Monthly Archives: May 2011

On the Cultural Sustainability of America

Confession: Until a few days ago, I had never thought, much less cared, about the Cultural Sustainability of America. It was not something I was losing sleep over. Now, I am looking at getting a possible future degree in it. What am I talking about and why do you care? Well, It’s like this…

I was recently reading a wonderful essay called “Language Evolution and the Transformative Language Arts” by my dear friend Tiffany Beard. In this essay, she devoted a part to talk about the lexicon changes America is presently undergoing. It was this particular passage the inspired the thoughts I am about to share:

“Americans have become somewhat lazy in their use of language, despite communicating more often than ever. The ease of communication via email, text messages, has not increased intelligent use of words. Mainstream social groups with cell phones have adapted a simplification of spelling and abbreviation of phrases to as few letters as possible. LOL is now in Merriam Webster’s dictionary. But this may not be a positive lexical change. Teachers in elementary school must now battle with students using terms like “bc” instead of because in research papers” (Beard, 6).

The wheels in my head started to spin, and I grabbed a legal pad and pen to start jotting down my thoughts. The first things I wrote was:

“America is quickly becoming a dictatorship, a repressed country, because the popular culture is propelling itself into what I call, for the lack of a better term, a devolution. There is a widening gap between those who posses intelligence and those who actually use it.”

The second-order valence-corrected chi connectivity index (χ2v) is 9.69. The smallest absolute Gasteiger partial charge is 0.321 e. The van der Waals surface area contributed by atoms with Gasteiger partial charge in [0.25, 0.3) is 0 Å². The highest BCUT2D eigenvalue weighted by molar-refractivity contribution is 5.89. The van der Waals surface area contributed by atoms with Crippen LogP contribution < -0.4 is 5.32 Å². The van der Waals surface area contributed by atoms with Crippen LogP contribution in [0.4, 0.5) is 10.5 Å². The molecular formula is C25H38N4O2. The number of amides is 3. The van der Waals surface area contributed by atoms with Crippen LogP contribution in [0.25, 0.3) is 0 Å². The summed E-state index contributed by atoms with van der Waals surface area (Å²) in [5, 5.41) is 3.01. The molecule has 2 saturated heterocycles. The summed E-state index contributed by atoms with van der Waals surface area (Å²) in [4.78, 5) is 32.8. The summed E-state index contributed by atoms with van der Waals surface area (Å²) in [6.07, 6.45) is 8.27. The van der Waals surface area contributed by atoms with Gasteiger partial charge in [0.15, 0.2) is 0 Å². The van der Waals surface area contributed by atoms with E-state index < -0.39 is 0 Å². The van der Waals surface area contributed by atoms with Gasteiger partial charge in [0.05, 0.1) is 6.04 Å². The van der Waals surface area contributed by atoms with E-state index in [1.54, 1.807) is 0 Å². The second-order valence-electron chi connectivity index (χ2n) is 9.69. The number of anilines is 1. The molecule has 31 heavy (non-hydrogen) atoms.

Now, it was not just because of the shift in language that I made this statement, and on it’s own, seems an overly harsh thing to say, so before I go into further discussion, I will share down the second thought I wrote.

“Technology, our greatest form of cultural advancement, is actually working against us by creating a culture that cannot be sustained. We have become so dependent in America, and dare I say world-wide, on machines to do everything for us. Many (and especially in the younger generations, America’s future) are not learning to think, much less anything else, for themselves, so when those who have created the technology are no longer here, there will be no one to maintain, much less advance it, thereby causing a cultural crash of epic proportions. The science fiction writers and conspiracy theorist were right all along. we live in a world run by machines, they just did not imagine that this is what it would look like and instead of fighting against it, we have not only wholeheartedly embraced this lifestyle, but celebrate it by calling it progress and innovation.”

I realize that sounds harsh, and that this proverbial crash is not coming anytime in the near future, I do think the gist of the message is true, however. Technology is not something that is easily culturally sustainable. Most of this, however, has nothing to do with technology itself, but the (failed) education system in America (more on this topic to come). If the children of this nation don’t get a better quality education in math and science, there will be no one, in this culture, who can keep this demand for new innovation in technology going, which means that America will become solely (as I do realize we are already partial) dependent on other countries and cultures to advance ours, in which case we are no longer our own but under the power of another country and thus the very thing that keeps America going with be the very thing that stops it from going anywhere and will destroy the America we know.